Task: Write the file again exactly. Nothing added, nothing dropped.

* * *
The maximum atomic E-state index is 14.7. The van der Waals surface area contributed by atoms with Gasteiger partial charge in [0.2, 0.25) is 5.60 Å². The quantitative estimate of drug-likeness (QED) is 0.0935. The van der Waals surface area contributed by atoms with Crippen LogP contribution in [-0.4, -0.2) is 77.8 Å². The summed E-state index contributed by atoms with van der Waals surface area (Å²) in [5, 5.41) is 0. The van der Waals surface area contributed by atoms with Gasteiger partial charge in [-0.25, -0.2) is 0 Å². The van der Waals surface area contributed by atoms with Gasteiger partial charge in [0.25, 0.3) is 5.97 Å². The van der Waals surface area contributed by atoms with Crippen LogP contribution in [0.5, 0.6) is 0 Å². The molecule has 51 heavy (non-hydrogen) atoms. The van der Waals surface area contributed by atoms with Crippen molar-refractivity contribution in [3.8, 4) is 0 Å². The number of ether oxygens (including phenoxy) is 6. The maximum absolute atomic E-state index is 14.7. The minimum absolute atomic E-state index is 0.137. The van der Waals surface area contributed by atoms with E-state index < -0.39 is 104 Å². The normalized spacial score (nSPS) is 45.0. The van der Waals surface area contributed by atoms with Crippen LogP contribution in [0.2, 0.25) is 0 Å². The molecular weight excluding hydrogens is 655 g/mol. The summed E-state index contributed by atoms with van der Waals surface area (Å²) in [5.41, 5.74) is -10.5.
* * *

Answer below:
The maximum atomic E-state index is 14.7. The van der Waals surface area contributed by atoms with Gasteiger partial charge in [0.2, 0.25) is 5.60 Å². The quantitative estimate of drug-likeness (QED) is 0.0935. The van der Waals surface area contributed by atoms with Crippen LogP contribution in [-0.4, -0.2) is 77.8 Å². The summed E-state index contributed by atoms with van der Waals surface area (Å²) in [5, 5.41) is 0. The van der Waals surface area contributed by atoms with Gasteiger partial charge in [-0.25, -0.2) is 0 Å². The van der Waals surface area contributed by atoms with Gasteiger partial charge in [0.25, 0.3) is 5.97 Å². The van der Waals surface area contributed by atoms with Crippen LogP contribution in [0.5, 0.6) is 0 Å². The molecule has 51 heavy (non-hydrogen) atoms. The van der Waals surface area contributed by atoms with Crippen molar-refractivity contribution in [3.8, 4) is 0 Å². The number of ether oxygens (including phenoxy) is 6. The maximum absolute atomic E-state index is 14.7. The minimum absolute atomic E-state index is 0.137. The van der Waals surface area contributed by atoms with E-state index < -0.39 is 104 Å². The normalized spacial score (nSPS) is 45.0. The van der Waals surface area contributed by atoms with Crippen LogP contribution in [0.2, 0.25) is 0 Å². The molecular weight excluding hydrogens is 655 g/mol. The summed E-state index contributed by atoms with van der Waals surface area (Å²) in [5.41, 5.74) is -10.5.